Dajuan Conyers was tired of bouncing from job to job.
A lifelong resident of Southeast Washington, Conyers spent his early 20s working construction gigs, but it never felt like a steady career. And to get that, he decided he needed training beyond his high school diploma.
So Conyers turned to Job Corps, a Labor Department program that aims to help at-risk youth obtain vocational training and certifications. At the District outpost of the program, known as the Potomac Job Corps Center, he began studying to be a pharmacy technician.
“To me, it just feels like someone who works at a pharmacy is someone you can look up to,” said Conyers, 24.
Conyers has spent the past 10 months learning how to manage inventory, fill prescriptions and parse patient profiles. Now a certified pharmacy technician with externship experience at a Giant pharmacy, Conyers feels like he’s well-positioned to land a full-time pharmacy position when he completes his stint at Job Corps later this month.
Conyers’s progress is precisely the kind of change Job Corps’s creators were hoping to foster when the program was established 50 years ago as part of President Lyndon B. Johnson’s Great Society program. Students can train in a variety of trades, including electrical repair, cement masonry, culinary arts and plumbing. The centers also offer English language classes and the opportunity to earn a high school diploma or a high school equivalency.
There are 125 Job Corps centers around the country, and amid a tepid economic recovery, the training they provide may be especially critical in neighborhoods like Conyers’s. While the unemployment rate is 4.9 percent in the Washington region overall, the rate in Ward 8 was a staggering 18.9 percent in February.
Roxanne Chin, the center director, said the Potomac Job Corps Center is attempting to play a vital role in improving the employment situation in its surrounding community.
“We like to be the shining light in Ward 8,” Chin said. “We like to see ourselves as that safe haven.”
During its most recent program year, the Potomac Job Corps center graduated 273 students; 242 of them are currently employed.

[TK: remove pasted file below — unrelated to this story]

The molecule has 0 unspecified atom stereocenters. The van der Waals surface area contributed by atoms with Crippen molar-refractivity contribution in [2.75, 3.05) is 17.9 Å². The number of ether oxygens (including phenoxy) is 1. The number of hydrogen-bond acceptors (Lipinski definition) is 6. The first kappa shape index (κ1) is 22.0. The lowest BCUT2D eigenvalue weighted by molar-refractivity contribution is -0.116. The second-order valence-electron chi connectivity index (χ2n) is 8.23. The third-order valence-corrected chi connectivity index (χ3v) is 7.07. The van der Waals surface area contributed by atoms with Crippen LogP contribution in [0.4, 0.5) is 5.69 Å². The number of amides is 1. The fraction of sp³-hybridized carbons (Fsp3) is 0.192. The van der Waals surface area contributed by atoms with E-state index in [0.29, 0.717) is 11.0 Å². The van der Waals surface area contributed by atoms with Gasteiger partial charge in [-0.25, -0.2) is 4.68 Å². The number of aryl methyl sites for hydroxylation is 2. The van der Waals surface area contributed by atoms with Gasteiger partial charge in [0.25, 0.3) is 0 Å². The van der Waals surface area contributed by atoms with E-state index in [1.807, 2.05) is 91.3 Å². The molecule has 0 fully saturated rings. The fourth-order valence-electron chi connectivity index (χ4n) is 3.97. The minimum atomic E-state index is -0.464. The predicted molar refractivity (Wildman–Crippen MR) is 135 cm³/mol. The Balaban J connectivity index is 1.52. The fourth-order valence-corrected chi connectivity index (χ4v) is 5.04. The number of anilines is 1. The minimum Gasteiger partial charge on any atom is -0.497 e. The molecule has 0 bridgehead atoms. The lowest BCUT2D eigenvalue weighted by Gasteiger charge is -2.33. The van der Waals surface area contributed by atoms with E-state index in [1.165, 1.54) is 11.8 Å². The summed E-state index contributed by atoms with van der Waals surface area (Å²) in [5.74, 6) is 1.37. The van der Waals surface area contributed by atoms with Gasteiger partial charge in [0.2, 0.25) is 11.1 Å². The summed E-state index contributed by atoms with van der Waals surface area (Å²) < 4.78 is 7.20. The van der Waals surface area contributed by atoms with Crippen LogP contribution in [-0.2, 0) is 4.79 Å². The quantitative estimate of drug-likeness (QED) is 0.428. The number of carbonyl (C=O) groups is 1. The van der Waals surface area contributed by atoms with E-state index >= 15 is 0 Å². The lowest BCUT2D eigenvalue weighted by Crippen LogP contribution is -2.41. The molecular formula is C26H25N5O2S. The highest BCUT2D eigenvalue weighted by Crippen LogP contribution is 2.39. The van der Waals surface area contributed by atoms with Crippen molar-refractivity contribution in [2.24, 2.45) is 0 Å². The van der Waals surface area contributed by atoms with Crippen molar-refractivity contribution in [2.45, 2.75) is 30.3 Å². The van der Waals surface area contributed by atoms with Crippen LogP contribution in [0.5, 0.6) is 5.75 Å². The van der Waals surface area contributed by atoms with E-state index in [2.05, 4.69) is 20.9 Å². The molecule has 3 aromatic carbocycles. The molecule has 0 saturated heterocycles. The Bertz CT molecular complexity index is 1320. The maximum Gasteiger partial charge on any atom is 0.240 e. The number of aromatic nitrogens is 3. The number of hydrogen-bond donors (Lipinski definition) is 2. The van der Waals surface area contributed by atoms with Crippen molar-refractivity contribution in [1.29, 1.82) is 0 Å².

In addition to serving the young adults who are enrolled in the program, the center offers its facilities for job fairs and training initiatives for the broader community. For example, the center was a site for a recruitment drive for Goodwill of Greater Washington’s job program that aims to prepare workers for jobs at the Marriott Marquis convention center hotel.
Last year was an especially challenging year for Job Corps centers across the country: Amid a budget shortfall of about $62 million, the Labor Department ordered a temporary enrollment freeze at the centers. The Labor Department’s inspector general later said in a report that the cost overruns were a result of mismanagement.
Chin said the Potomac center tried to take best advantage of that time by expanding its outreach initiatives so that when the facility was again able to admit new students, there would be a pipeline of people ready to participate.
Francis Cole, a regional director of the Job Corps, said the freeze ended up being a time for centers to rethink their recruitment efforts.
“It kind of gave us an opportunity to clean up and expedite things,” Cole said. “We actually had a chance to take a look at what we were doing and tweak the process [to be] more geared toward the students that we’re serving.”
As part of that process, they moved to improve their Web outreach efforts by beefing up their YouTube presence and revamping their Facebook page so users could apply to the program directly from the social network.
The freeze was lifted in April 2013, but centers were required by the Labor Department to temporarily reduce their enrollment capacities upon reopening. The Potomac center today is full based on that adjusted capacity, with about 380 students on campus.
To figure out what kinds of positions and skills are in greatest demand in the region, the Potomac Job Corps Center relies on a group known as the Center Industry Council. The group is comprised of local employers and community leaders, and it provides advice on ways the center might adapt its curriculum to give graduates the best chance of finding a job in the area. As the economic recovery hums along, internship coordinator Myra Deloatch said an increasing number of employers are offering internships to Job Corps students. She is working with employers such as Giant, CVS, Marriott International, Amtrak, the National Park Service and the Interior Department to connect students with such opportunities.
In addition to learning the ropes of a particular trade, Job Corps places a heavy emphasis on the soft skills needed to excel in a job interview and at workplaces. Because the young participants often have minimal experience, even these basic principles can be new.
“We’ve got to get you there on time,” said Greg Crawford, a career counselor at the center. “We’ve got to get you to say ‘Thank you.’ We’ve got to get you to say ‘You’re welcome.’ I’ve got to get them to call in the morning and say, ‘I really don’t feel well, I have an emergency, I’m not coming in today.’ ”
And because most Job Corps participants live in dormitories on the campus, students can also be in for a major adjustment to their lifestyles.
“The hardest part was to stop my old habits,” said Dominic Boney, 22, from the Barry Farm neighborhood. “Staying out late, playing by my own rules, being a teenager.”
Though Chin said Boney has adjusted well to his new routine and is excelling in the cement masonry program, she said his experience is not uncommon for Job Corps students.
“All the things that are bad, in most cases, they’ve experienced,” Chin said. “And so sometimes they don’t know how to manage the good. They’re waiting for the other shoe to drop sometimes. And [we say], ‘No, we simply believe in you. You can do this.’”